• Remove the sources of the pollution where possible. 
  • The installation of ceiling fans will also increase ventilation around the building.  This is also a cheaper way of cooling buildings in warm climates.
  • Installation of a range hood above the cooking area especially for gas stoves which produce nitrogen dioxide.
  • Another very effective method is an Indoor Air Purifier.  These are essentially large air filters that are highly effective for people with asthma, and respiratory illnesses.  

Temperature

As discussed previously indoor temperature control can have a large impact on human comfort and stress levels.  Consideration needs to be given to best managing indoor temperatures.  The way in which this is achieved will be dependent on local climatic conditions, the existing building and aspect.  Obviously there is a close relation between air quality and indoor temperature control.  In colder areas where buildings are shut against the elements to retain heat, indoor air quality is much poorer.
Consideration needs to be given to insulation and materials used for insulation.  Temperature will also be affected by:

  • Seasonal variations
  • Ceiling insulation
  • Under floor insulation
  • Window awnings
  • Use of blinds and curtains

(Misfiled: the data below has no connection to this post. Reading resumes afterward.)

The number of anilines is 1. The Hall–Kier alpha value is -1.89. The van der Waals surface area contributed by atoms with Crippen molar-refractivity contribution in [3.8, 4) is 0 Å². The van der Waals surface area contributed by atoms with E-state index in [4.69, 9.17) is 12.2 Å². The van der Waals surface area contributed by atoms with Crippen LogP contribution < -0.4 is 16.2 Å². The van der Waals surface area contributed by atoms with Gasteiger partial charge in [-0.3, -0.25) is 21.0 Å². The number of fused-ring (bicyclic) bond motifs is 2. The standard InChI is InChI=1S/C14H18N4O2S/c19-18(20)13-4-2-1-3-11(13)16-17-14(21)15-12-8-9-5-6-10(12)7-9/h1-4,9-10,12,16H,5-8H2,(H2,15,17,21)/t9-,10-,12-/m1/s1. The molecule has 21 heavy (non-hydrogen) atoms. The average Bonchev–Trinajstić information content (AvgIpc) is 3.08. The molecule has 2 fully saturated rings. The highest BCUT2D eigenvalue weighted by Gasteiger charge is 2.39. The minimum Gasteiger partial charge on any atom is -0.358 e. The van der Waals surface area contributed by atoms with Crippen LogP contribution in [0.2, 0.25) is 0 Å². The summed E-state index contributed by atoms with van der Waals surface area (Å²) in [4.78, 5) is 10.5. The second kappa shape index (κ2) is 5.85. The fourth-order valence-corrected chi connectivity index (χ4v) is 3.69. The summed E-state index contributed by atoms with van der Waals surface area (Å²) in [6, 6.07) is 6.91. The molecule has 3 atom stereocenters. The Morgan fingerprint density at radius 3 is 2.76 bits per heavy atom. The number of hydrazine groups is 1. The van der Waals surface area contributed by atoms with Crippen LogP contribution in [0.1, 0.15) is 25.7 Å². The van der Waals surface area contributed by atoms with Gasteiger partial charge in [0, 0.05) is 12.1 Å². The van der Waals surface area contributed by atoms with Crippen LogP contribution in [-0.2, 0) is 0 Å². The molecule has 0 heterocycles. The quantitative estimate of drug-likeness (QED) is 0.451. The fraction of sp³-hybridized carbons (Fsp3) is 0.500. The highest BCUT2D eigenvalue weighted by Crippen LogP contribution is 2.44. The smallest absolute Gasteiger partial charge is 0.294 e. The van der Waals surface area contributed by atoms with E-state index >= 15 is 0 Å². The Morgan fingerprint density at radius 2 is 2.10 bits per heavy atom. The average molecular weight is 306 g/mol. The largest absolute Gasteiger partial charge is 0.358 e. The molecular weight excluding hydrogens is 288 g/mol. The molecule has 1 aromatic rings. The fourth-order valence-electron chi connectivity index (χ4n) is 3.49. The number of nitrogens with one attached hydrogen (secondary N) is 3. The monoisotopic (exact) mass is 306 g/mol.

• Window placements

Windows and doors provide a means for letting fresh air into a room, or controlling the fluctuation of temperature. They can also be used to prevent undesirable ‘things’ from entering the inside of a building. 

Doors inside a building can be used to close off sections of a building in order to regulate temperature fluctuation, air flow, etc.
Curtains and blinds provide a way of controlling light levels, regulating temperature, and to some extent regulating ventilation (i.e. air movement) inside a building. When used properly, they will keep a room cooler on hot days and warmer on cold nights. They can also be used to help optimise growing conditions for indoor plants. 

Some people will also be affected more dramatically by light intensities. Keeping a room darker or lighter may not only have a psychological impact on individuals, but can also have a very real physical effect upon the health of people spending extended periods in a particular room.

CLEANING

Regular cleaning will remove allergens, disease organisms, and other unwanted materials from a building before they build to a level where the impact on health becomes significant.  Some cleaning methods can however create more problems than they solve. It is important to be selective in choosing how to clean, not just when to clean.

As covered in previous lessons, many modern cleaning products contain undesirable chemicals. There are however safe alternatives. Dusting can stir up fine particles and cause them to remain suspended in air for long periods.

  • Check for cleaning chemicals and habits that can lead to a decline in indoor air quality and chemical residues
  • Dispose safely of unwanted chemicals
  • Replace with non-toxic cleaning products such as vinegar and bicarbonate of soda.

Moulds

Mould fungi can survive in a wide range of temperature and humidity’s.  Consideration needs to be given to ventilation (air flow, extractor fans) and temperature control in mould prone areas.